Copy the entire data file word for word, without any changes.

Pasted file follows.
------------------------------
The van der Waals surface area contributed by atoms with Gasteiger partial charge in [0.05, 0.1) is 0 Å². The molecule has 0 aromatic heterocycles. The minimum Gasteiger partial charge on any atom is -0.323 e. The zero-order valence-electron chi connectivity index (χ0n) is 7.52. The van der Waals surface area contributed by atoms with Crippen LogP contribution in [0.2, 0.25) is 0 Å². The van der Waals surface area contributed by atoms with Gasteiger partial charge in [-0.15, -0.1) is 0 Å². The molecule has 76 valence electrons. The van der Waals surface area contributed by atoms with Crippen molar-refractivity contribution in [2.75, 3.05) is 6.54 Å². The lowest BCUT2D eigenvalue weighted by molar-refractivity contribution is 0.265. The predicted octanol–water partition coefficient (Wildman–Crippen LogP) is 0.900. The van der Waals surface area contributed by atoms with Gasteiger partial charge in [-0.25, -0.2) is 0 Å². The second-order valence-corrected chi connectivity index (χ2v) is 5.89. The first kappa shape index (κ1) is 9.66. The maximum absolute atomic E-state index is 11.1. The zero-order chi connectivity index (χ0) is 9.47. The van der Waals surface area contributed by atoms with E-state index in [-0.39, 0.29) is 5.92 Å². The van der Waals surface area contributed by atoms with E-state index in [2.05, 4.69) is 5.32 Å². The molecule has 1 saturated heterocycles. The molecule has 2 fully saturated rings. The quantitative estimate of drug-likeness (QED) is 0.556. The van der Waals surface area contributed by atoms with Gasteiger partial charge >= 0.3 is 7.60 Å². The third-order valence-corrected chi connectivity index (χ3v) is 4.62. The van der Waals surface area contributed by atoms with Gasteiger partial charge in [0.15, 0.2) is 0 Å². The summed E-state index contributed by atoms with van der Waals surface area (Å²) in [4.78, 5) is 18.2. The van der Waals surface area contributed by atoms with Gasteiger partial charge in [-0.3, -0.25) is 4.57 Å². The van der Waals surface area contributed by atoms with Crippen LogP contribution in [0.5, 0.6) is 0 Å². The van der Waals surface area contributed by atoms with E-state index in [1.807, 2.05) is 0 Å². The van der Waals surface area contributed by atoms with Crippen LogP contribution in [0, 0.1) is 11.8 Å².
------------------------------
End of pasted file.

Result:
The van der Waals surface area contributed by atoms with Gasteiger partial charge in [0.05, 0.1) is 0 Å². The molecule has 0 aromatic heterocycles. The minimum Gasteiger partial charge on any atom is -0.323 e. The zero-order valence-electron chi connectivity index (χ0n) is 7.52. The van der Waals surface area contributed by atoms with Crippen LogP contribution in [0.2, 0.25) is 0 Å². The van der Waals surface area contributed by atoms with Gasteiger partial charge in [-0.15, -0.1) is 0 Å². The molecule has 76 valence electrons. The van der Waals surface area contributed by atoms with Crippen molar-refractivity contribution in [2.75, 3.05) is 6.54 Å². The lowest BCUT2D eigenvalue weighted by molar-refractivity contribution is 0.265. The predicted octanol–water partition coefficient (Wildman–Crippen LogP) is 0.900. The van der Waals surface area contributed by atoms with Gasteiger partial charge in [-0.25, -0.2) is 0 Å². The second-order valence-corrected chi connectivity index (χ2v) is 5.89. The first kappa shape index (κ1) is 9.66. The maximum absolute atomic E-state index is 11.1. The zero-order chi connectivity index (χ0) is 9.47. The van der Waals surface area contributed by atoms with E-state index in [-0.39, 0.29) is 5.92 Å². The van der Waals surface area contributed by atoms with E-state index in [2.05, 4.69) is 5.32 Å². The molecule has 1 saturated heterocycles. The molecule has 2 fully saturated rings. The quantitative estimate of drug-likeness (QED) is 0.556. The van der Waals surface area contributed by atoms with Gasteiger partial charge >= 0.3 is 7.60 Å². The third-order valence-corrected chi connectivity index (χ3v) is 4.62. The van der Waals surface area contributed by atoms with Gasteiger partial charge in [0.15, 0.2) is 0 Å². The summed E-state index contributed by atoms with van der Waals surface area (Å²) in [4.78, 5) is 18.2. The van der Waals surface area contributed by atoms with Gasteiger partial charge in [-0.3, -0.25) is 4.57 Å². The van der Waals surface area contributed by atoms with Crippen LogP contribution in [0.5, 0.6) is 0 Å². The van der Waals surface area contributed by atoms with E-state index in [1.807, 2.05) is 0 Å². The van der Waals surface area contributed by atoms with Crippen LogP contribution in [0, 0.1) is 11.8 Å².